English is not about the study of literature etc. It’s quite sad and kids are missing out. Why would a student love English when the way that it taught is just a MASSIVE DOWNER!

    My advice is to encourage your child to read and help them discover wonderful literature. When they have to do exercises like this as part of English, make sure they know it’s a nonsense and not English at all. Here’s the email I sent to my child. I felt that I had to really engage with what was being presented to him because I didn’t feel they would get it in their English class.


    That’s a thought provoking article. Thanks for sending it through.

    My thoughts for what they’re worth.

    I do worry when some groups or small interactions with groups (ie the surfers) are used (ie here by Tim Winton) to make huge generalisations about men and masculinity not to mention jumping to toxic masculinity.

    I also get annoyed when a group characteristics (ie here the skin colour white) is used to make a generalisation about privilege. Why are whole classes of people deemed privileged (he talks about unexamined privilege) because of:
    The colour of their skin;
    Their maleness?

    Surely we judge individuals, as individuals, not by reference to a “group” that they may belong to. Using a group identity is lazy post modern nonsense that gives no weight to individual characteristics or individual experiences. Who says that white man don’t also experience disadvantage? Every story is different and classifying all white man as privileged is just playing identity politics.

    It would be interesting to hear your class discussion. Do you think what Tim Winton says about the surfers and the way they talk goes on with your group of friends and your year ? I don’t think that kids “projecting and rehearsing” is anything new. They have always done it and it’s not particularly toxic. Though trash talking girls is particularly disrespectful. Girls can be toxic too. When I watch that awful show the Bachelor or MAFS, the way both girls and boys behave is so appalling. I do agree that boys look for clues and that’s why dad and I have always tried to raise you kids to behave properly and respect yourself. Fathers especially need to set really good examples for their children and sadly some don’t. Luckily yours does (and mine did).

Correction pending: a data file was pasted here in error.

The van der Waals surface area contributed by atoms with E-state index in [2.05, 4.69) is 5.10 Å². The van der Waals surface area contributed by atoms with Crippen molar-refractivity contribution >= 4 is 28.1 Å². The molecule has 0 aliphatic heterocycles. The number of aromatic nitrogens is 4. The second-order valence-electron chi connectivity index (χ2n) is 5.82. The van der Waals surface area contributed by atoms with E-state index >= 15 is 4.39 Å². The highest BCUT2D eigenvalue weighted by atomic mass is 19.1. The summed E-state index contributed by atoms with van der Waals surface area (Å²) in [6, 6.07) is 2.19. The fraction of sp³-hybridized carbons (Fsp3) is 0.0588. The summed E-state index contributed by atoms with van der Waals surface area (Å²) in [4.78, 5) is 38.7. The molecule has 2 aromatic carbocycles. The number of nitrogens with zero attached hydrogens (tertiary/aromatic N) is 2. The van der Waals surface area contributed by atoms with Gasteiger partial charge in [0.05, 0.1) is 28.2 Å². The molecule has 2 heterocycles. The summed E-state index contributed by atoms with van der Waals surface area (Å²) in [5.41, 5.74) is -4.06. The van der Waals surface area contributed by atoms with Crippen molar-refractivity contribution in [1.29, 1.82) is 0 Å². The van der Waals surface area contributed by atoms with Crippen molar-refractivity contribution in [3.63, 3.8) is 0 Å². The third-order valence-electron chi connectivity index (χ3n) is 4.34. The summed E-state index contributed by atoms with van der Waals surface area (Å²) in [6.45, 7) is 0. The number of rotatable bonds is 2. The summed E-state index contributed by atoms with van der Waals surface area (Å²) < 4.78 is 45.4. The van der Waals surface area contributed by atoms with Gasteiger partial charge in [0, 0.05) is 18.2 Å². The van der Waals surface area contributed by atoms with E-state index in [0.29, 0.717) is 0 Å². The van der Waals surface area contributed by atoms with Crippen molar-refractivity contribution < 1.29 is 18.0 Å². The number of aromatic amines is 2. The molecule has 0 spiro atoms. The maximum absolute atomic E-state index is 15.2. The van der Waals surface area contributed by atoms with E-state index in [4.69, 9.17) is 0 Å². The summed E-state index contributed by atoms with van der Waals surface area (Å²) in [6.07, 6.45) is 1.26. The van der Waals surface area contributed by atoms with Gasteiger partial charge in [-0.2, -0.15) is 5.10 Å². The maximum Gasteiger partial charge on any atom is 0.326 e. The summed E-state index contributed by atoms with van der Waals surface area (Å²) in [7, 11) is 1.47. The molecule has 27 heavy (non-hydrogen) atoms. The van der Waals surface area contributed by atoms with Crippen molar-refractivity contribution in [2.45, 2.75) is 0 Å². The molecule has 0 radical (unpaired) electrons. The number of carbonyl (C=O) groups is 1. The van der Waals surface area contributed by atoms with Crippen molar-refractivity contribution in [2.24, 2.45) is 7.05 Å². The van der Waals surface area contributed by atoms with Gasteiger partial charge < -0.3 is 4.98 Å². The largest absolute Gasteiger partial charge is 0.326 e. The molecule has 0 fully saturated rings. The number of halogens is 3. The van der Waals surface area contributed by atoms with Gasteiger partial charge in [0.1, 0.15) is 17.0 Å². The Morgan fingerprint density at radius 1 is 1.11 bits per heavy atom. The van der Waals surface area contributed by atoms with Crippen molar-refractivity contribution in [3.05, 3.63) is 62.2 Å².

Generally, I’m a huge admirer of Tim Winton as a novelist. He writes so well and really presents authentic characters. He captures a lot in a small number of words and, like all good writers, he respects his readers by allowing them to join the dots. You should definitely read some of his books. I’d start out with Cloudstreet and then maybe move onto Breath.

    In Breath, Tim Winton draws on his experience as a surfer to describe the experiences of two very neglected boys. The adults in the novel do not behave well and the boys suffer consequences.

    I think what Tim Winton says about the culture and the rights of passage is absolutely spot on. A lot of the loss of those traditions is tied up with the loss of religion among many people. This has been replaced by a vacuous materialistic culture. Some young people sadly do have to fend for themselves, with the adults in their lives unable to pass on important truths about what constitutes a good life. Dare I say it, but one thing that I love about your school is how serious the school takes its traditions and the high expectations that are placed on the students.

    I could say lot more about this article but it’s late so I’ll just end by giving you a little tip – some men are toxic but masculinity isn’t.

    Love mum

  • gary@erko says:

    Seems there could be a call for someone to establish a conservative tutorial co-operative, with a central agency where parents can contract a suitably qualified tutor to assist with homework, and help steer their children through this.

  • rod.stuart says:

    It all started when we thought it a good idea for the government to manage the education business. Since then, it has become the indoctrination business. Ditto the ‘health’ business.

  • rod.stuart says:

    “The most urgent necessity is, not that the State should teach, but that it should allow education. All monopolies are detestable, but the worst of all is the monopoly of education.”

    Frédéric Bastiat

  • SB says:

    I’m astounded that you would waste your time challenging this. Why don’t you instead point the finger at where the blame truly lies: with so-called conservative state and federal governments. For decades they have allowed the Left to control the agenda in education and every other public institution in the country.

  • Lonsdale says:

    SB – finally someone points out the obvious.

  • Lawrie Ayres says:

    I note that in choosing a candidate to contest the Eden-Monaro by-election the liberal Party has nominated a woman who is a strong believer in climate change. That tells me the leftists have won yet another round and that the candidate is a non-thinking, gullible waste of space. No wonder education is a disaster zone.

  • Wayne says:

    What a sad state of affairs. I sympathize with the parents who must feel impotent rage at having no means to address this situation.

    Time for school vouchers although the curriculum could still be a problem.

  • wmrbuck says:

    There is hope in the natural tendency of children to rebel.